Turning now to FIG. 2, the preferred embodiment of laser diode 32 is a surface emitting distributed feedback (DFB) laser grown on a Gallium Arsenide (GaAs) substrate 150, which incorporates an N type indium gallium aluminum phosphide (In (GaAl) P) cladding layer 152, an (InGaP/In(GaAl)P) quantum well active layer 154, and a P type (In (GaAl) P) separate confinement layer 156. A second order distributed feedback grating 158 is formed on the confinement layer 156, and is overgrown with a p type (In(GaAl)P) cladding layer 158 and a P type GaAs contact layer 160. The surface emitting electrode is represented at 162.
Although a surface emitting laser is depicted, edge emitting lasers, light emitting diodes and other visible emitters also might be employed according to this preferred embodiment.
Referring to FIGS. 1 and 3, after passing through lens 34, beam 36 is incident on a holographic optical element (HOE) 35 which includes four diffraction gratings 37 around which are clear spaces 39. The light incident on clear spaces 39 of HOE 35 is simply transmitted through the clear space without altering the path of the light. As such, a light beam 66 projects parallel to optical axis 7.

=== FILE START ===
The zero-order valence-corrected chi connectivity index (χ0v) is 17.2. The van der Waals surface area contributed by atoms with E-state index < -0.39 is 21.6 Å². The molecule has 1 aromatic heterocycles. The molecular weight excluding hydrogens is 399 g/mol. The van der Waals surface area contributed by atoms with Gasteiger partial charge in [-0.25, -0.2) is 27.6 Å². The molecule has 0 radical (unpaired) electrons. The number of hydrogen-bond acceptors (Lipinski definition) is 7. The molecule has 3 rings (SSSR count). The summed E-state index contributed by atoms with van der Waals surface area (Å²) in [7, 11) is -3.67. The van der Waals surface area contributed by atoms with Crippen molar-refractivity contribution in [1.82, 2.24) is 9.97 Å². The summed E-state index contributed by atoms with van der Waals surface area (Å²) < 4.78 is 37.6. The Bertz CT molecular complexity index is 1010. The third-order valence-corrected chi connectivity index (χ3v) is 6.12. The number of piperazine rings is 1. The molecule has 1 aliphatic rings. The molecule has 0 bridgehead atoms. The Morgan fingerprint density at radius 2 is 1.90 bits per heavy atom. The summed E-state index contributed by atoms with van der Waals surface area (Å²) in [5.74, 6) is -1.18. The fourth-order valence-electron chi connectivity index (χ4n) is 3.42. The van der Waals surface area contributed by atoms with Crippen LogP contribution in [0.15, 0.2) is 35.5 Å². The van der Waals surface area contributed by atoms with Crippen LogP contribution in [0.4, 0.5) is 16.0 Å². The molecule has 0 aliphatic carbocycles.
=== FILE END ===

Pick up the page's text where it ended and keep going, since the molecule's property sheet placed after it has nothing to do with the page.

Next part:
The grating vector of each diffraction grating 37 is oriented to deflect the fraction of the laser beam incident upon it at an angle relative to optical axis 7. This angle includes a vertical component A which is, for example, 19 degrees and a horizontal component (not shown: into and out of the paper on which FIG. 1 is located) which is, for example, 27 degrees. The four diffracted beams 67 (two are hidden from view behind beams 67 in FIG. 1) of the laser beam diverge from each other at a rate which is similar to the camera's field of view. Beams 66 and 67 then propagate until they are incident on a scene to be recorded.
The properties and methods of manufacturing holographic optical elements of the type used in the preferred embodiment are disclosed in my U.S. Pat. No. 5,039,183, issued Aug. 13, 1991; and an article entitled "Designing and Constructing Thick Holographic Optical Elements," published in Applied Optics, Volume 17, Number 8, dated Apr. 15, 1978. The disclosures of the last mentioned patent and publication hereby are incorporated by reference into this specification.
Turning now to FIG. 4, a scene is represented which a camera operator desires to photograph. Two people 59 are standing in a room 61 having a floor 63 and a wall 65. When a camera operator presses camera shutter 26 to close switch 28 (FIG. 1), visible beams 66, 67 reflect off of the scene and identify respectively the center of the scene and corners of the perimeter of the scene which is in the camera's field of view.
The camera operator will thereby know when figures 59 are within the camera's field of view. Consequently, the camera operator can record an image of a scene without having to look through a camera viewfinder while insuring that the portion of the scene desired to be captured is located within the image capture area. The framing of an image area is done without moving mirrors, motors etc. and therefore greatly simplifies the framing operation.